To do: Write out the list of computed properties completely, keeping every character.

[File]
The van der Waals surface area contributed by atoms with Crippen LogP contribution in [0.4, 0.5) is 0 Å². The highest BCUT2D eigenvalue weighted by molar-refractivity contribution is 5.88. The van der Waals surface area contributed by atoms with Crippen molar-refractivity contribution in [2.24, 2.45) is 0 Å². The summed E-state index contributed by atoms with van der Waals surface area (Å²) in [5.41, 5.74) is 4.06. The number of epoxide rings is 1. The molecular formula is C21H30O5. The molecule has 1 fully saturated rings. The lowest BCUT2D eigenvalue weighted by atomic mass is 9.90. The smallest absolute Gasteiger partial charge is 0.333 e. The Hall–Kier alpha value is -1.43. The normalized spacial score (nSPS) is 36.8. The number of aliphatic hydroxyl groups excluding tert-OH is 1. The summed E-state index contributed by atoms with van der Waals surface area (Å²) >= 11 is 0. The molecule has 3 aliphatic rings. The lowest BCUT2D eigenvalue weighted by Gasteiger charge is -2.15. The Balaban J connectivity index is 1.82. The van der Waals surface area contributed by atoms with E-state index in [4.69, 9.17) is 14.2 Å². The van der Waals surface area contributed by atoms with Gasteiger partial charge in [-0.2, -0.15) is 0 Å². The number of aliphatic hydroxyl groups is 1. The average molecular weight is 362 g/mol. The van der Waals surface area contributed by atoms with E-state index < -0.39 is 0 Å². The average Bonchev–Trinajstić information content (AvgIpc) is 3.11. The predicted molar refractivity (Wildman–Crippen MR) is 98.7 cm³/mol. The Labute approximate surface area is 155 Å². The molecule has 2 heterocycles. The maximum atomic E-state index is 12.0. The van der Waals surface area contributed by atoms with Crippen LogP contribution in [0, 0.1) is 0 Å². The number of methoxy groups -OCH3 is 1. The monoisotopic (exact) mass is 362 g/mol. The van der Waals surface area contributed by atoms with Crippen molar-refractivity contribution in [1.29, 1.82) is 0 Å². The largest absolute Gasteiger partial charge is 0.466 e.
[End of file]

The van der Waals surface area contributed by atoms with Crippen LogP contribution in [0.4, 0.5) is 0 Å². The highest BCUT2D eigenvalue weighted by molar-refractivity contribution is 5.88. The van der Waals surface area contributed by atoms with Crippen molar-refractivity contribution in [2.24, 2.45) is 0 Å². The summed E-state index contributed by atoms with van der Waals surface area (Å²) in [5.41, 5.74) is 4.06. The number of epoxide rings is 1. The molecular formula is C21H30O5. The molecule has 1 fully saturated rings. The lowest BCUT2D eigenvalue weighted by atomic mass is 9.90. The smallest absolute Gasteiger partial charge is 0.333 e. The Hall–Kier alpha value is -1.43. The normalized spacial score (nSPS) is 36.8. The number of aliphatic hydroxyl groups excluding tert-OH is 1. The summed E-state index contributed by atoms with van der Waals surface area (Å²) >= 11 is 0. The molecule has 3 aliphatic rings. The lowest BCUT2D eigenvalue weighted by Gasteiger charge is -2.15. The Balaban J connectivity index is 1.82. The van der Waals surface area contributed by atoms with E-state index in [4.69, 9.17) is 14.2 Å². The van der Waals surface area contributed by atoms with Gasteiger partial charge in [-0.2, -0.15) is 0 Å². The number of aliphatic hydroxyl groups is 1. The average molecular weight is 362 g/mol. The van der Waals surface area contributed by atoms with E-state index < -0.39 is 0 Å². The average Bonchev–Trinajstić information content (AvgIpc) is 3.11. The predicted molar refractivity (Wildman–Crippen MR) is 98.7 cm³/mol. The Labute approximate surface area is 155 Å². The molecule has 2 heterocycles. The maximum atomic E-state index is 12.0. The van der Waals surface area contributed by atoms with Crippen LogP contribution in [0, 0.1) is 0 Å². The number of methoxy groups -OCH3 is 1. The monoisotopic (exact) mass is 362 g/mol. The van der Waals surface area contributed by atoms with Crippen molar-refractivity contribution in [1.29, 1.82) is 0 Å². The largest absolute Gasteiger partial charge is 0.466 e.